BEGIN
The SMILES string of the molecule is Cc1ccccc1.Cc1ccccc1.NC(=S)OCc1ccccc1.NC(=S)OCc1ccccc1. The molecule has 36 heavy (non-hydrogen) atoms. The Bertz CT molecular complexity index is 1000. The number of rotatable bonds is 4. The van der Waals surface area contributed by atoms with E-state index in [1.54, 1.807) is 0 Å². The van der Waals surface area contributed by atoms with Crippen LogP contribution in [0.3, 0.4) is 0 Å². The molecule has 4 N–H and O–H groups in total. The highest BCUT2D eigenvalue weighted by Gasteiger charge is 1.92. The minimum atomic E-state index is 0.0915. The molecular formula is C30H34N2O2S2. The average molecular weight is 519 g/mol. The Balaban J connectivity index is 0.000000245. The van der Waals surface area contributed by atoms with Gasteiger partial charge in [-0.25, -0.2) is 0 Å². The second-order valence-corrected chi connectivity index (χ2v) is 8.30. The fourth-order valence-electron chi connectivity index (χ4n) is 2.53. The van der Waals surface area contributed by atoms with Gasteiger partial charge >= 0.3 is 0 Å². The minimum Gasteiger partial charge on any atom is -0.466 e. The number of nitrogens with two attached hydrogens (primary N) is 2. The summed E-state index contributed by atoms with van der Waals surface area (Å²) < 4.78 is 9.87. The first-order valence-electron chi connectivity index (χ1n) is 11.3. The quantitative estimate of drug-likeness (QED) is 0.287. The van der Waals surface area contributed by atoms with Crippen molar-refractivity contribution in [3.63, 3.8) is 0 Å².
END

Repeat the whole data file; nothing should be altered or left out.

The SMILES string of the molecule is Cc1ccccc1.Cc1ccccc1.NC(=S)OCc1ccccc1.NC(=S)OCc1ccccc1. The molecule has 36 heavy (non-hydrogen) atoms. The Bertz CT molecular complexity index is 1000. The number of rotatable bonds is 4. The van der Waals surface area contributed by atoms with E-state index in [1.54, 1.807) is 0 Å². The van der Waals surface area contributed by atoms with Crippen LogP contribution in [0.3, 0.4) is 0 Å². The molecule has 4 N–H and O–H groups in total. The highest BCUT2D eigenvalue weighted by Gasteiger charge is 1.92. The minimum atomic E-state index is 0.0915. The molecular formula is C30H34N2O2S2. The average molecular weight is 519 g/mol. The Balaban J connectivity index is 0.000000245. The van der Waals surface area contributed by atoms with Gasteiger partial charge in [-0.25, -0.2) is 0 Å². The second-order valence-corrected chi connectivity index (χ2v) is 8.30. The fourth-order valence-electron chi connectivity index (χ4n) is 2.53. The van der Waals surface area contributed by atoms with Gasteiger partial charge >= 0.3 is 0 Å². The minimum Gasteiger partial charge on any atom is -0.466 e. The number of nitrogens with two attached hydrogens (primary N) is 2. The summed E-state index contributed by atoms with van der Waals surface area (Å²) < 4.78 is 9.87. The first-order valence-electron chi connectivity index (χ1n) is 11.3. The quantitative estimate of drug-likeness (QED) is 0.287. The van der Waals surface area contributed by atoms with Crippen molar-refractivity contribution in [3.63, 3.8) is 0 Å².